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In the U.S. all ingredients must be listed using the INCI (International Nomenclature of Cosmetic Ingredients) name. You are allowed to put the common name/term for that ingredient in parenthesis if necessary, but the FDA requires the INCI names for any and all ingredients. Most cosmetic ingredient suppliers will list the INCI names on product pages [/url]
I'm sorry but this information is WRONG. Very wrong. In the US all ingredients MUST use the common name. If you want to include the INCI you may do so in parentheses after the common name.

I'm on my way out but when I come back I will give you the exact wording from the FDA.
 

Dorymae

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I thought that as long as you weren't making any claims as far as health and/or cosmetic, soap didn't have specific labeling requirements. And that if you did label your soap, you could just list ingredients in descending order? So confusing ... glad I don't sell now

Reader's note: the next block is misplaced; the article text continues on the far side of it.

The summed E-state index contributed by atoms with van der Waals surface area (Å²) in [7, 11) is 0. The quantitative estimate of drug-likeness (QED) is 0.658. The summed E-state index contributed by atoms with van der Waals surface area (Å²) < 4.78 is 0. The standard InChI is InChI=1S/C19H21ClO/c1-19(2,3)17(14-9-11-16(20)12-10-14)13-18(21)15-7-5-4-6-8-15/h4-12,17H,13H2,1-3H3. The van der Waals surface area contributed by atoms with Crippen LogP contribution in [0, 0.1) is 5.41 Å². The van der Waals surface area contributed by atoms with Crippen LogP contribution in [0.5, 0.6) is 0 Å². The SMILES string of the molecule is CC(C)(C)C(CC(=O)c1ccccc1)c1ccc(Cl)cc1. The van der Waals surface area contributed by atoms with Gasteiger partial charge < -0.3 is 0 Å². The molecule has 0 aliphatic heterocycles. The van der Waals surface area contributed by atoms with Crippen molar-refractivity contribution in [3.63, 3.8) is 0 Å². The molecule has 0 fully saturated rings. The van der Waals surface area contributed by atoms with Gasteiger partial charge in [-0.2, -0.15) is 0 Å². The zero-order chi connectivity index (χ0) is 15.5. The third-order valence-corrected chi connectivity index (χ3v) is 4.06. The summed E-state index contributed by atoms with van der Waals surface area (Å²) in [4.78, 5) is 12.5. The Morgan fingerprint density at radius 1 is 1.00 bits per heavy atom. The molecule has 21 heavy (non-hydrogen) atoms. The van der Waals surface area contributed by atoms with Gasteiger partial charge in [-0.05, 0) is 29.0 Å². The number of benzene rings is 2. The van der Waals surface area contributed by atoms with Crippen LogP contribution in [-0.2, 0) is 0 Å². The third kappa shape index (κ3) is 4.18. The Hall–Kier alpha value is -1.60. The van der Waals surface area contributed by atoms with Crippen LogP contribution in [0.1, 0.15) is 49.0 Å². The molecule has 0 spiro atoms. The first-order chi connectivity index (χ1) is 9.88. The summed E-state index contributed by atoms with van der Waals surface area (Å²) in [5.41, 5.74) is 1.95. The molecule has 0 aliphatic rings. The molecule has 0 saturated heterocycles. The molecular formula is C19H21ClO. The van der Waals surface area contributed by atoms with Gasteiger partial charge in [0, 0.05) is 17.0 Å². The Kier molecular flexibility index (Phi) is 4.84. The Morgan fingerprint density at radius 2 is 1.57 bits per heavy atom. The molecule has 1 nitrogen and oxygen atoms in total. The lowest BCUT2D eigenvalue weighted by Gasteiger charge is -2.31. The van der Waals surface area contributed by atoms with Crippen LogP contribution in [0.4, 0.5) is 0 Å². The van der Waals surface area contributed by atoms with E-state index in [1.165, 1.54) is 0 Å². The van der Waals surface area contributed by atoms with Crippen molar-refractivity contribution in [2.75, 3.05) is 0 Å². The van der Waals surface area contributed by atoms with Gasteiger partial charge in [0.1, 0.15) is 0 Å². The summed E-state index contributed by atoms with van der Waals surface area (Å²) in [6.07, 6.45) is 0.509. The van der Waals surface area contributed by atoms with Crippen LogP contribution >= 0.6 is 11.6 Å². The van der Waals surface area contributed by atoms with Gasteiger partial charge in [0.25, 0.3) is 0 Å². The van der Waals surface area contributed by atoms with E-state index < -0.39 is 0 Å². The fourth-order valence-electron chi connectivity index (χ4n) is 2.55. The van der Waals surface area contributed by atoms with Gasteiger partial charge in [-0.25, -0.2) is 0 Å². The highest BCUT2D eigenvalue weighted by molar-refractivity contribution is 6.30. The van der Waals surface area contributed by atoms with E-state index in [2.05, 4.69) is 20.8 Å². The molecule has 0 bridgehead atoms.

True but if you label, you must label correctly.
 

not_ally

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I REALLY recommend you click on the Marie Gale link. I am a lawyer, and still hate/d reading those FDA regs. I found her info very clear and easy to follow, her book (where things are set out at greater length) is well worth getting if you want to get into the nitty gritty of things, but the link sets out a great summary/outline of what you need.
 

DeeAnna

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"...In the U.S. all ingredients must be listed using the INCI (International Nomenclature of Cosmetic Ingredients) name. You are allowed to put the common name/term for that ingredient in parenthesis if necessary,..."

Nope. Dorymae is correct. In the USA, COMMON names are required, not INCI. Read the regs. Or read Marie Gale -- Not_ally gave a helpful link to Marie's summary of the regs: http://mariegale.com/soap-and-cosmet...eling-faq.html. Either one will set you straight.
 

hmlove1218

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In the U.S. all ingredients must be listed using the INCI (International Nomenclature of Cosmetic Ingredients) name. You are allowed to put the common name/term for that ingredient in parenthesis if necessary, but the FDA requires the INCI names for any and all ingredients.
I agree with Dorymae. This is completely false information. The FDA only requires common names. INCI is optional, but if it's included, it should follow the common name and be in parenthesis ex. Lavender oil (Lavendula angustifolia)

If it is labeled simply as soap, no ingredient list is required, but if one is presented, it must be in descending order.

I also highly recommend reading the Marie Gale link that was posted as she makes understanding all the legal mumbo jumbo quite easy.